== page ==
This may be a bad time to try and stir up sympathy for concert-promoting behemoth Live Nation, what with its impending merger with Tickemtaster and Congressional hearings and all, but if ever there was a way to do it, well, this would be it: Suggest that it could stand to take some tips from the airline industry, which was, prior to the executives of car companies taking their private jets to Washington to ask for a bailout, generally regarded as the worst-run business in America. Still, this article in Billboard at least does a good job of explaining the complex intricacies of pricing seats at concerts. There are a lot of competing needs when setting ticket prices—the need to sell out the venue, the need to keep the fans happy, and nthe eed to make as much money from the ticket sales as possible. The best way to do the first and the third things, economically speaking, is called “yield management,” or allowing the price of a given ticket to fluctuate based on demand. The problem is that, as the airlines have learned, this practice tends to make customers unhappy.
In theory, there’s no good reason why concert tickets couldn’t be priced variably over time, and since “secondary market” sites like StubHub, Craigslist, and eBay show that people are willing to pay more than face value for some seats depending on where and when an event is, there’s no reason that bands shouldn’t be seeing their cut of that money. But bands aren’t cities, and that’s the problem. Here’s how it breaks down:
- It is in the interest of a promoter to completely sell out a venue, since the promoter makes its money on things like parking, concessions, and merch—the more people, the more money from non-ticket sales.
- It is in the interests of both an artist and a promoter to make as much money as possible from the tickets, since the band makes their money off gross receipts, not number of tickets sold, and in any event the promoter has to at least make the guarantee for the band, so number of tickets matters less than the amount each ticket is sold for.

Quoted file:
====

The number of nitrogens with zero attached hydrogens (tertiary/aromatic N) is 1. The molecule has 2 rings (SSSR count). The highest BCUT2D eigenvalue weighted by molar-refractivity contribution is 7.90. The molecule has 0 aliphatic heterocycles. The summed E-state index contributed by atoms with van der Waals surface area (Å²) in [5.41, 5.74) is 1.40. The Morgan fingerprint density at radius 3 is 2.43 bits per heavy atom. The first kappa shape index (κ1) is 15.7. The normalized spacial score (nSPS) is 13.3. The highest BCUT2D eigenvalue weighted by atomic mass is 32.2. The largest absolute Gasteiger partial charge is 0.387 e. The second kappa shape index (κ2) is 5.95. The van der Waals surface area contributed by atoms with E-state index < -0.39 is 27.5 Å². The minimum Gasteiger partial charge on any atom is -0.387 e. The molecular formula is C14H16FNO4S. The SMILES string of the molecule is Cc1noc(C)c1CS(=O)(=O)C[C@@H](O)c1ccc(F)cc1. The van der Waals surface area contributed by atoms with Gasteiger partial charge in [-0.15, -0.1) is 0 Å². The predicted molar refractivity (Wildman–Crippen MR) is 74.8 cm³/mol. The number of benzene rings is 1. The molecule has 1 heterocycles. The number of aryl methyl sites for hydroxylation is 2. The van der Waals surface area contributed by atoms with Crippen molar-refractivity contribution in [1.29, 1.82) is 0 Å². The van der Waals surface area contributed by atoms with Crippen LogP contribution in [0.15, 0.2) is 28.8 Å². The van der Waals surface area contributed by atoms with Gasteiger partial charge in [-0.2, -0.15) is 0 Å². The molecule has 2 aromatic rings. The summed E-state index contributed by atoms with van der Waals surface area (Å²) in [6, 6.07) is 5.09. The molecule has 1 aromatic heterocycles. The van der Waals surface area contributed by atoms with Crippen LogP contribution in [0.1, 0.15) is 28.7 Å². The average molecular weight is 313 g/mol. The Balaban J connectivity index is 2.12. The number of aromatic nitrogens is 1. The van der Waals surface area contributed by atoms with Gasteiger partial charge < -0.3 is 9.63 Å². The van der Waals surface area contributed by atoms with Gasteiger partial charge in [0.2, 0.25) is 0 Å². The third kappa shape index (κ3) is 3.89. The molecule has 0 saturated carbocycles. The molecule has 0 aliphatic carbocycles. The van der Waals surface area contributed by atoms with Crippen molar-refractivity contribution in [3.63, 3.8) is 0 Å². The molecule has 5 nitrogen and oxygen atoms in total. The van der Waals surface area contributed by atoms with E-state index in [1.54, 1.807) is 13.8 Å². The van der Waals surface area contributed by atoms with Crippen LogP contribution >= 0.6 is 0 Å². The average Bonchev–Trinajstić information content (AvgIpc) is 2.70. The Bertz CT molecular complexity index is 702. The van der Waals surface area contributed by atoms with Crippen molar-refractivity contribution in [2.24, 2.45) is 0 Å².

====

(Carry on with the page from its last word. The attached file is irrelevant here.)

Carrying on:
- It is in the interest of fans to get the best possible seat for the lowest possible price.
You can see how this all might not work together. From the promoter’s perspective, if a ticket is selling for $800 on StubHub, then the face value of that ticket should have been $800 in the first place. But since music is ostensibly a populist medium, fans will get mightily pissed off if they think they’re being forced to pay $800 to see a band. (Even though they’re only being forced to pay $800 to get very close to the band.) So the artists nix that idea. But without setting market-level prices on the top end, cutting prices for unsold tickets at the bottom end (selling nosebleed seats for Fugazi-level prices two days before the show, say) leaves money on the table, although at the same time that makes fans happy and sells more beers.
As problematic as this all is, though, it’s worth remembering the fact that the airlines, as a business, are almost universally despised, whereas concerts still enjoy a semi-positive reputation. This matters because when you have to travel somewhere far, you have to fly, but you never have to see a concert. The audience’s desire to see the Rolling Stones play songs they wrote 30 years ago rests almost entirely on a feeling of goodwill, that they’re not cattle assigned by a computer to a tiny airplane seat, but people who the band wants to please. $800 seats do not seem like a pleasing act. Money may be left on the table, but it almost seems like whatever mild respect the industry has for fans has been a saving grace.